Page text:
And Google has gone down this road before. I don’t know why everyone forgets, but Google bet BIG on people paying for video content when it launched Google Video. It was mainly a pay site. And it failed miserably and YouTube took over the online video world, eventually leading to Google shelling out almost $2 billion. Google makes a lot of mistakes when it comes to paid content.

    David Carr: Why so serious, Batman? We’re only talking about the future of content and (gulp) how I buy groceries for my posse. And I am saddened to learn that my work can have value, but it may not be the kind that people might pay for.

    Mike, I think you’re right in that easy often trumps something with more perceived value. As Clay Shirky has told me enough times so I am finally beginning to understand, good enough is frequently good enough. MP3s won not based on their audio quality, but for other properties, like being, um, mostly free and eminently shareable. But there is a business under file sharing in CDs and increasingly, vinyl. It’s a niche business, but I think that reading high quality news is increasingly a niche business, albeit mass niche.

    I say that because people already pay the New York Times hundreds of dollars for daily access to the print product and the Times Reader. It is a matter of public record that more than 800,000 people have subscribed to the newspaper for more than two years. Isn’t there some kind of digital business on the margins of that based on a much lower cost delivery structure? Quality papers like the Times could leave generic news out front free for the scraping, and [build] a leaky wall like the Wall Street Journal to allow the rest of the content to remain visible and, after a fashion, findable. I don’t know what the price point is, but I bet a bunch of people would pay some kind of access convenience charge for the whole magilla. And even if people will only pay for “scarcities,” as you call them, those can be created; and by the way, the market seems to be creating some informational scarcities on its own.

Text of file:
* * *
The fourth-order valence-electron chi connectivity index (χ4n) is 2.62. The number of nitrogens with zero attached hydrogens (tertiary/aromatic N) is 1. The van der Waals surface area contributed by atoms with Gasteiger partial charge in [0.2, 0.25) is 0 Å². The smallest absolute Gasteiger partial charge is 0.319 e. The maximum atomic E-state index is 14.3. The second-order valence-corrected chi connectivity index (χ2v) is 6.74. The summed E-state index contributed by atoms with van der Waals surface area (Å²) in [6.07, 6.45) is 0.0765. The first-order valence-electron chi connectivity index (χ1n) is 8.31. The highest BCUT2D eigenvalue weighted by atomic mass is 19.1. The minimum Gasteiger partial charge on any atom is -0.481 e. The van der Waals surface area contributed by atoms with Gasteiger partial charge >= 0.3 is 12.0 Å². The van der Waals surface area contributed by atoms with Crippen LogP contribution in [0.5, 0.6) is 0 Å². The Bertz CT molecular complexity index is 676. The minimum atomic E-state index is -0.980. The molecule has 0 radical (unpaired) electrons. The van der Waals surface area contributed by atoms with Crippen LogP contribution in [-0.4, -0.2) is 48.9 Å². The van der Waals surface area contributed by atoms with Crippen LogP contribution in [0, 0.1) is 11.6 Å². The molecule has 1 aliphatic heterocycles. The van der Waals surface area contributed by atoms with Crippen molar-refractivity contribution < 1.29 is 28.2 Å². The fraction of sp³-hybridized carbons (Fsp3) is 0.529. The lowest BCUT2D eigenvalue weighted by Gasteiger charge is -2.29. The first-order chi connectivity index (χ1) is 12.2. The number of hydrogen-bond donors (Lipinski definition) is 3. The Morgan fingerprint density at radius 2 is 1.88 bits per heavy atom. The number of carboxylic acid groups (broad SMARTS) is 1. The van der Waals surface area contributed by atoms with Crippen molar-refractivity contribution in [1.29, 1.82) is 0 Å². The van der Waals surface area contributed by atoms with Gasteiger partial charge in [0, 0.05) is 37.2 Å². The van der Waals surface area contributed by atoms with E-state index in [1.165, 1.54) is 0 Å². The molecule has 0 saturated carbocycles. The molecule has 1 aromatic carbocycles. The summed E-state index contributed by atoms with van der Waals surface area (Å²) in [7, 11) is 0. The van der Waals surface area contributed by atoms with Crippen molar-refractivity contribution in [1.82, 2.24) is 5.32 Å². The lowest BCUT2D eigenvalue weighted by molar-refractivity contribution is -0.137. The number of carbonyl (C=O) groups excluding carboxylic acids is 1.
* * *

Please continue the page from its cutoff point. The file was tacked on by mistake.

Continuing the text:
i-67aacc88aaa1e45d1bfef031ef0be09c-google fast flip.jpg

    Putting up a big dumb wall is doomed, so I’m all for the kind of hybrids you flick at in your post and think those models are just beginning to be worked out. Providers of professionally produced content can have a hierarchy of readers and an array of services, from free to highly customized and pricey.

    And your point about Google is well taken. They’ve succeeded, wildly, in one business — paid search — and have wandered around like the rest of us in other content models. But with the introduction of Fast Flip on Monday, I think you are beginning to see the outlines of a non-media company really working on the issue of presenting content and making it pay.

    The Prospect of Collusion

    Mediator: With so many newspaper publishers looking at pay walls, micropayments, etc., the usual argument is that if they all decided to start